SECURE 2.0 Adds New Penalty-Free Distribution Option for Certain Emergency Expenses
This infographic is part of a multi-part series that describes the penalty-free distribution options created by SECURE 2.0
Distributions taken from qualified plans and IRAs before age 59½ are often subject to a 10% early distribution penalty tax. But numerous exceptions apply.
Internal Revenue Code Section 72(t) lists exceptions such as disability distributions, death distributions to beneficiaries, and substantially equal periodic payments.
Now the SECURE 2.0 Act has added several more penalty-free distribution options—including one that helps individuals pay for certain emergency expenses. We will address more options in separate installments in this series.
Distributions For Certain Emergency Expenses
This SECURE 2.0 provision creates a new penalty tax exception for IRA owners and retirement plan participants. It also creates an optional distributable event for plan participants in 401(a) plans (including 401(k) plans), 403(a) annuity plans, and 403(b) plans. This distribution option is not available to participants in defined benefit plans.
Individuals may take one such “emergency personal expense distribution" per year “for purposes of meeting unforeseeable or immediate financial needs relating to necessary personal or family emergency expenses.”
- The eligible distribution amount equals the lesser of
- $1,000 or
- an amount that equals the individual’s vested benefit (or IRA balance) minus $1,000.
For example, if a participant’s vested account balance is $1,800, then the maximum distribution amount is $800.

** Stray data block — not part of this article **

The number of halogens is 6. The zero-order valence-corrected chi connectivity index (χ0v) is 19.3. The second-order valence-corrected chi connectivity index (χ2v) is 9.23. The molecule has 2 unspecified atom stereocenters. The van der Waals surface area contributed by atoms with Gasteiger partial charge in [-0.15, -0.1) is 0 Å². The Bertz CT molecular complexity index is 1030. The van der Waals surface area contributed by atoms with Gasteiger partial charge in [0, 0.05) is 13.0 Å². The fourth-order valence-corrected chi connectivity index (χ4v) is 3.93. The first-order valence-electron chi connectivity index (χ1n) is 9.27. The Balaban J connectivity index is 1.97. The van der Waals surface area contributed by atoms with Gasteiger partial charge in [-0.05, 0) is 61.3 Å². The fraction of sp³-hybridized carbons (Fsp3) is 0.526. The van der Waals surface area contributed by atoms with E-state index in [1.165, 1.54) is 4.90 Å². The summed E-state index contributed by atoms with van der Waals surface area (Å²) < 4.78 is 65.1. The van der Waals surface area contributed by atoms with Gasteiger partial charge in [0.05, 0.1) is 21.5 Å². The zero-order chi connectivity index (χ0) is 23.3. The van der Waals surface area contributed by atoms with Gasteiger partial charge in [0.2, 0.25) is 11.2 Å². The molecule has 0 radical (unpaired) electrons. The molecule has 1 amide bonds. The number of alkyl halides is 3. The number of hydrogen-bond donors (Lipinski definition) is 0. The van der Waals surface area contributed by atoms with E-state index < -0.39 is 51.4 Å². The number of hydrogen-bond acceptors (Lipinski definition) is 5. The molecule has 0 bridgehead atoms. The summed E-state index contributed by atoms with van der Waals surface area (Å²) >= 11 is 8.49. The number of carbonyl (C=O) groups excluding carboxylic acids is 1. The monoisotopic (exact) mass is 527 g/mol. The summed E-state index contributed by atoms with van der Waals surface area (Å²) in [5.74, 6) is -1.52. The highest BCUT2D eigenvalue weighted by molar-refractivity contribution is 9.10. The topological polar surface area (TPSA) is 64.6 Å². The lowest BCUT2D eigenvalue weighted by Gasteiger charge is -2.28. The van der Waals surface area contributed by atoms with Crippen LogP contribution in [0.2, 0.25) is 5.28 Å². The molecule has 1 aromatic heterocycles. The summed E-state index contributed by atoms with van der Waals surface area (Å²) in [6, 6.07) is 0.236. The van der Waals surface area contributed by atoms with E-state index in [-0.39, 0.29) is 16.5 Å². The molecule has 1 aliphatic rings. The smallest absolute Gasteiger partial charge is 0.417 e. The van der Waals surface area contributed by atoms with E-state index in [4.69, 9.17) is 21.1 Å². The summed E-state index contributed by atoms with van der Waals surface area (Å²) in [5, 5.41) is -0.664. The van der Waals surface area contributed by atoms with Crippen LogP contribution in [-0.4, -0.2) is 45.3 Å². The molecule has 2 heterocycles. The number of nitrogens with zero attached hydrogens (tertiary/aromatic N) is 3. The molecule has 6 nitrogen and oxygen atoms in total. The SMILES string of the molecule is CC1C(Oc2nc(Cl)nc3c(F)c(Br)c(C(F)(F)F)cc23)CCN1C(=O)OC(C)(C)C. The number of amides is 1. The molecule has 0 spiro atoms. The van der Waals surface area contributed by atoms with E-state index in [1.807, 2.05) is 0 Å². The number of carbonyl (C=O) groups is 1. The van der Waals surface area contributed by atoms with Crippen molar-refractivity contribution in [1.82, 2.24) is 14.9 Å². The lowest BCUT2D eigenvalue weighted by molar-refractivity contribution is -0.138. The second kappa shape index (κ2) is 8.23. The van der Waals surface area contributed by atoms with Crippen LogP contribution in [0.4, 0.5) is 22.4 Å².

- Individuals can repay these distributions within a three-year period, starting the day after the date on which the distribution was received. (This rule is similar to the qualified birth or adoption distribution (QBAD) repayment rule.)
- No further such distributions are permitted within the following three calendar years from the plan unless the individual repays the original distribution—or makes contributions to the plan or IRA in an amount at least equal to the portion of the original distribution that was not repaid.
- Plan administrators may rely on employees’ written certification that they qualify for such distributions.
- This provision applies to distributions taken in 2024 and later.
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(05/2023) - This material is for informational purposes only and is not intended—nor should it be relied on—as legal, tax, accounting, or investment advice. You should consult with your competent legal, tax, accounting, or investment advisors for guidance on your specific issues or questions. This content reflects known information as of the publication date and may not reflect the most up-to-date information on this topic; nor is it represented to be error-free.